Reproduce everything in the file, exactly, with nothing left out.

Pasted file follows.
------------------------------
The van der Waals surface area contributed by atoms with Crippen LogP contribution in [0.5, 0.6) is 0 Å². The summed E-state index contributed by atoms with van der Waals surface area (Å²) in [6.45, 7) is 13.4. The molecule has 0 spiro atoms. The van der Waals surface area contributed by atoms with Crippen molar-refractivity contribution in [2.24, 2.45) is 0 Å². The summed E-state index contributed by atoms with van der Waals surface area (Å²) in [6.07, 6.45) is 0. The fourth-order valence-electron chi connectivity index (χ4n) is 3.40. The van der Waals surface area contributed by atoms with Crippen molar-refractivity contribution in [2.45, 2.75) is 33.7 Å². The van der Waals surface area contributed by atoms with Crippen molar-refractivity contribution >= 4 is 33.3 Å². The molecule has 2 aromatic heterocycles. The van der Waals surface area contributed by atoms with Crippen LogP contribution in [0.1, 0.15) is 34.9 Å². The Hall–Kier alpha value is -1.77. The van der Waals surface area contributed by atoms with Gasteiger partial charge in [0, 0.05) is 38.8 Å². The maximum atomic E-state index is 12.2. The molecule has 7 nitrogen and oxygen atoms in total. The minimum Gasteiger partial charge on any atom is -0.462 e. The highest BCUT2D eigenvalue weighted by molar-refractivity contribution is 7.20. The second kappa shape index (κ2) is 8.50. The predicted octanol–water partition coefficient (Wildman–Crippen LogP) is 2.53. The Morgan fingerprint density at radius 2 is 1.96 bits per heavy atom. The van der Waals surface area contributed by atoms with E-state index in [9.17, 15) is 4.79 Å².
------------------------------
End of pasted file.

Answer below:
The van der Waals surface area contributed by atoms with Crippen LogP contribution in [0.5, 0.6) is 0 Å². The summed E-state index contributed by atoms with van der Waals surface area (Å²) in [6.45, 7) is 13.4. The molecule has 0 spiro atoms. The van der Waals surface area contributed by atoms with Crippen molar-refractivity contribution in [2.24, 2.45) is 0 Å². The summed E-state index contributed by atoms with van der Waals surface area (Å²) in [6.07, 6.45) is 0. The fourth-order valence-electron chi connectivity index (χ4n) is 3.40. The van der Waals surface area contributed by atoms with Crippen molar-refractivity contribution in [2.45, 2.75) is 33.7 Å². The van der Waals surface area contributed by atoms with Crippen molar-refractivity contribution >= 4 is 33.3 Å². The molecule has 2 aromatic heterocycles. The van der Waals surface area contributed by atoms with Crippen LogP contribution in [0.1, 0.15) is 34.9 Å². The Hall–Kier alpha value is -1.77. The van der Waals surface area contributed by atoms with Gasteiger partial charge in [0, 0.05) is 38.8 Å². The maximum atomic E-state index is 12.2. The molecule has 7 nitrogen and oxygen atoms in total. The minimum Gasteiger partial charge on any atom is -0.462 e. The highest BCUT2D eigenvalue weighted by molar-refractivity contribution is 7.20. The second kappa shape index (κ2) is 8.50. The predicted octanol–water partition coefficient (Wildman–Crippen LogP) is 2.53. The Morgan fingerprint density at radius 2 is 1.96 bits per heavy atom. The van der Waals surface area contributed by atoms with E-state index in [9.17, 15) is 4.79 Å².